IPVanish review: Come for the VPN, stay for the cloud storage

IPVanish is a middle-of-the-road VPN that seems to be more about boosting SugarSync than being its own VPN service.

Credit: IPVanish

A VPN service can often be distinct or unique in its app design, approach to privacy, extra services and tools, and general branding. Despite this, you might be surprised to learn that a number of VPNs are under a single corporate umbrella. IPVanish is one such example—it’s owned by J2 Global, under its Netprotect division, which also houses VPN brands Encrypt.Me, SaferVPN, StrongVPN, and Vipre.

Netprotect also runs SugarSync, an encrypted backup and cloud storage service, which offers 250GB worth of storage as an add-on with every IPVanish subscription.

IPVanish, according to Netprotect, is all about “protecting personal information online...with a carefully-architected network spanning more than 1,300 servers across 75 plus locations.”

So how well does IPVanish accomplish this task? Let’s take a look.

Note: This review is part of our best VPNs roundup. Go there for details about competing products and how we tested them.

IPVanish: Security, software, servers, and speed

ipvanishdashboard IDG

IPVanish for Mac with an active connection.

IPVanish uses OpenVPN UDP as its default protocol; there’s also OpenVPN TCP, IKEv2, IPSec, and L2TP. Surprisingly, IPVanish doesn’t have a WireGuard implementation yet, but the company says it’s working on it. For data encryption it uses 256-bit AES CBC/GCM, for data authentication it uses SHA-256, and the handshake is 2048-bit RSA.

A nice way to describe IPVanish’s interface is “well aged.” It looks nearly the same as it did in 2017 when we reviewed IPVanish for PCWorld. It offers three options on the left-hand rail: QuickConnect, Server List, and Account.

QuickConnect has a series of drop-down menus where you can quickly select from one of IPVanish’s more than 75 locations, as well as the city (region), and server. When connected, this tab also displays a usage graph, and at the top you can see your current visible IP address and general location.

If you want a little more information, click the Server List tab where you will find another three tabs: Server, Map, and Filter. The first shows a straightforward list of every country IPVanish covers, as well as the number of servers in each country—or region, in the case of larger countries like the U.S.

ipvanishmap IDG

The Map feature in IPVanish.

The Map section was unusable in our experience, failing to show an actual map. Instead, we saw grids with country and city names, but no map graphics would load. The company says this will be fixed in an upcoming release.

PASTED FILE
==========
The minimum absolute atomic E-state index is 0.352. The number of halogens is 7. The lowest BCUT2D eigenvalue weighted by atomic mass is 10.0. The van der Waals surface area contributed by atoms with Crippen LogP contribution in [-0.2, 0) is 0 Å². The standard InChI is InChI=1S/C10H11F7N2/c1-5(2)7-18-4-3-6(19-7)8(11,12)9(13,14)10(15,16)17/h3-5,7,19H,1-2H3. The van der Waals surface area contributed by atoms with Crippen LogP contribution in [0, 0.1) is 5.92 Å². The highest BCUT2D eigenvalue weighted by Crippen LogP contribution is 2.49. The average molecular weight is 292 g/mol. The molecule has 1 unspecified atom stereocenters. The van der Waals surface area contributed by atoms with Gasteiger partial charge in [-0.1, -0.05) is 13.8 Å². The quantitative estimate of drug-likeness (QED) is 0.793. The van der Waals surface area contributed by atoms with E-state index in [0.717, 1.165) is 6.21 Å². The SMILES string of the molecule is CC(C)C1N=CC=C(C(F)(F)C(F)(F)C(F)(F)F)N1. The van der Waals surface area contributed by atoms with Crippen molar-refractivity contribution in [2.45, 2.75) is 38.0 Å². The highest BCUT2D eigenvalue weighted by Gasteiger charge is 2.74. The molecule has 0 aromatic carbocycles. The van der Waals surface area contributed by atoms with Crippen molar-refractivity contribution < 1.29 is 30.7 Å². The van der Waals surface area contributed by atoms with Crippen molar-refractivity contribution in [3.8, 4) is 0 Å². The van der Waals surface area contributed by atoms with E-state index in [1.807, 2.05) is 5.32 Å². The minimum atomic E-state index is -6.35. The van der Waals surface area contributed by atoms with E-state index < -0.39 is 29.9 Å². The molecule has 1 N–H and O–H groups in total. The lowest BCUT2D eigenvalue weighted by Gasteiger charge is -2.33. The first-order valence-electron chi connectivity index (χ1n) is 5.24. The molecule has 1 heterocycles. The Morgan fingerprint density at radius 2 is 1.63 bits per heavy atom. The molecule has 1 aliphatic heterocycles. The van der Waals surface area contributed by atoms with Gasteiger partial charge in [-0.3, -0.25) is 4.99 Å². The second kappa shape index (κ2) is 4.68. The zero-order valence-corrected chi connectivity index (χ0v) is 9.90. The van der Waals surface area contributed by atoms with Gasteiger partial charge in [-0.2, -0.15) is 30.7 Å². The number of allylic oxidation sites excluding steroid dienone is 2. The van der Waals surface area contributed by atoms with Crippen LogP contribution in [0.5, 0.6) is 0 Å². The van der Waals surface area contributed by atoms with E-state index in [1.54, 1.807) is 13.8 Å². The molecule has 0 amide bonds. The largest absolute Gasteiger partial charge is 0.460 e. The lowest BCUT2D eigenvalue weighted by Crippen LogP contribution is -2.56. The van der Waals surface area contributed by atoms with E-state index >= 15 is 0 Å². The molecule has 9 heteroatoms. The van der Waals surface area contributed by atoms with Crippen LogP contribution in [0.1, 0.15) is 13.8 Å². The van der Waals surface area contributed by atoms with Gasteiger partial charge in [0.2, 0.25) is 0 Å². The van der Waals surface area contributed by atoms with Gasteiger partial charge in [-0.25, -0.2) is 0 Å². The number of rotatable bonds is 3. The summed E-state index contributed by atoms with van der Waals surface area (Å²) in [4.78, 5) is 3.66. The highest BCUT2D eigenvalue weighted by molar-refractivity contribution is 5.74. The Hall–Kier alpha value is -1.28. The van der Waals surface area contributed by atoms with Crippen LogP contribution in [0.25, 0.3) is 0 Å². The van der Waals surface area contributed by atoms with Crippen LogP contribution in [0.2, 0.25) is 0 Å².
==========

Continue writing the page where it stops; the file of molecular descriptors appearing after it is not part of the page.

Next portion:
Filter is an area for figuring out the servers with the best ping times near you. There are several ranges you can choose from, including less than 50ms, 50-100ms, 100-150ms, 150-200ms, and more than 200ms. You can also filter by location.

Finally, the Account tab shows basic details about your account and lets you change your password if you’d like.

Moving on to the app’s preferences, you’ll find the basics, such as the option to launch at login, or automatically connect to a specific country on startup. There are also some OpenVPN-specific options such as enabling the kill switch (not enabled by default), auto reconnect, IPv6 leak protection, and port specification. There’s also a tab for IKEv2 and IPSec options if you’re using those protocols, as well as a diagnostics tab.

IPVanish offers connection options in 53 countries, with more than 1,500 servers. In our tests, speeds were nothing special, maintaining 24.22 percent of the base speed. Some locations were amazing, nearing 50Mbps quite regularly, but the speeds were never consistent and often couldn’t be maintained over longer periods.


IPVanish has three pricing tiers, but the company takes an antivirus-style approach, where your first period is at a significant discount, and then the price rises dramatically.

The first year is priced at $39, and although it’s not published, the company told us the price for subsequent years is $78. Three months is $13.50 at the introductory price, and a single month is $5, and then $12 per month thereafter. Since IPVanish adds 250GB of SugarSync encrypted storage and backup, prices are higher than competing VPNs.

There is no option to get IPVanish without SugarSync, which on its own would cost you $120 per year. Clearly, the first year for $39 for both services is a solid value, and the $78 charge is pretty good too. The big appeal with IPVanish, then, is the Sugar Sync add-on.

If you want some VPN with your SugarSync, then IPVanish is the way to go. If not, then you can get a straight-up VPN alternative that costs less.

Editor’s note: Because online services are often iterative, gaining new features and performance improvements over time, this review is subject to change in order to accurately reflect the current state of the service. Any changes to text or our final review verdict will be noted at the top of this article.

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Ian Paul

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